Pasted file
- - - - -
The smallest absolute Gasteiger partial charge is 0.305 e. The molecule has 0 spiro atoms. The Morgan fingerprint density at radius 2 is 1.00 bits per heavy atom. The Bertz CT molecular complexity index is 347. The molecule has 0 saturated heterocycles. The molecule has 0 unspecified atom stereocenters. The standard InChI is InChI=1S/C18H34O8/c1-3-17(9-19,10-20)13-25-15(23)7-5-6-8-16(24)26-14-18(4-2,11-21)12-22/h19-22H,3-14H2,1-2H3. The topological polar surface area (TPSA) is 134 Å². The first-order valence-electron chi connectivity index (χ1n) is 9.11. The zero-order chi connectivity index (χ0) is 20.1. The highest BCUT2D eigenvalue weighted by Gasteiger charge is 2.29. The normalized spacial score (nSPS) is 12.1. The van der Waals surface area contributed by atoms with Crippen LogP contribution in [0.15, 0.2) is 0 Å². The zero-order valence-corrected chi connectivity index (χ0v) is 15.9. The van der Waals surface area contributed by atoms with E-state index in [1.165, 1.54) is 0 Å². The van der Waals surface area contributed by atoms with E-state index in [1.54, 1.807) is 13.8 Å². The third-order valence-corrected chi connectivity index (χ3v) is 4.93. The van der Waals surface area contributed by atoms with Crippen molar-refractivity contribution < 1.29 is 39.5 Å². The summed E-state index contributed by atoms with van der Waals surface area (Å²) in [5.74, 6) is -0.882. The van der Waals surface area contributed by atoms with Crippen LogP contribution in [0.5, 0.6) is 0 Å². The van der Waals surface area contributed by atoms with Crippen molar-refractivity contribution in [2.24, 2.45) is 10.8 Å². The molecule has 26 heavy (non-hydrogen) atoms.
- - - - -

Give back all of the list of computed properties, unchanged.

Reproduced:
The smallest absolute Gasteiger partial charge is 0.305 e. The molecule has 0 spiro atoms. The Morgan fingerprint density at radius 2 is 1.00 bits per heavy atom. The Bertz CT molecular complexity index is 347. The molecule has 0 saturated heterocycles. The molecule has 0 unspecified atom stereocenters. The standard InChI is InChI=1S/C18H34O8/c1-3-17(9-19,10-20)13-25-15(23)7-5-6-8-16(24)26-14-18(4-2,11-21)12-22/h19-22H,3-14H2,1-2H3. The topological polar surface area (TPSA) is 134 Å². The first-order valence-electron chi connectivity index (χ1n) is 9.11. The zero-order chi connectivity index (χ0) is 20.1. The highest BCUT2D eigenvalue weighted by Gasteiger charge is 2.29. The normalized spacial score (nSPS) is 12.1. The van der Waals surface area contributed by atoms with Crippen LogP contribution in [0.15, 0.2) is 0 Å². The zero-order valence-corrected chi connectivity index (χ0v) is 15.9. The van der Waals surface area contributed by atoms with E-state index in [1.165, 1.54) is 0 Å². The van der Waals surface area contributed by atoms with E-state index in [1.54, 1.807) is 13.8 Å². The third-order valence-corrected chi connectivity index (χ3v) is 4.93. The van der Waals surface area contributed by atoms with Crippen molar-refractivity contribution < 1.29 is 39.5 Å². The summed E-state index contributed by atoms with van der Waals surface area (Å²) in [5.74, 6) is -0.882. The van der Waals surface area contributed by atoms with Crippen LogP contribution in [0.5, 0.6) is 0 Å². The van der Waals surface area contributed by atoms with Crippen molar-refractivity contribution in [2.24, 2.45) is 10.8 Å². The molecule has 26 heavy (non-hydrogen) atoms.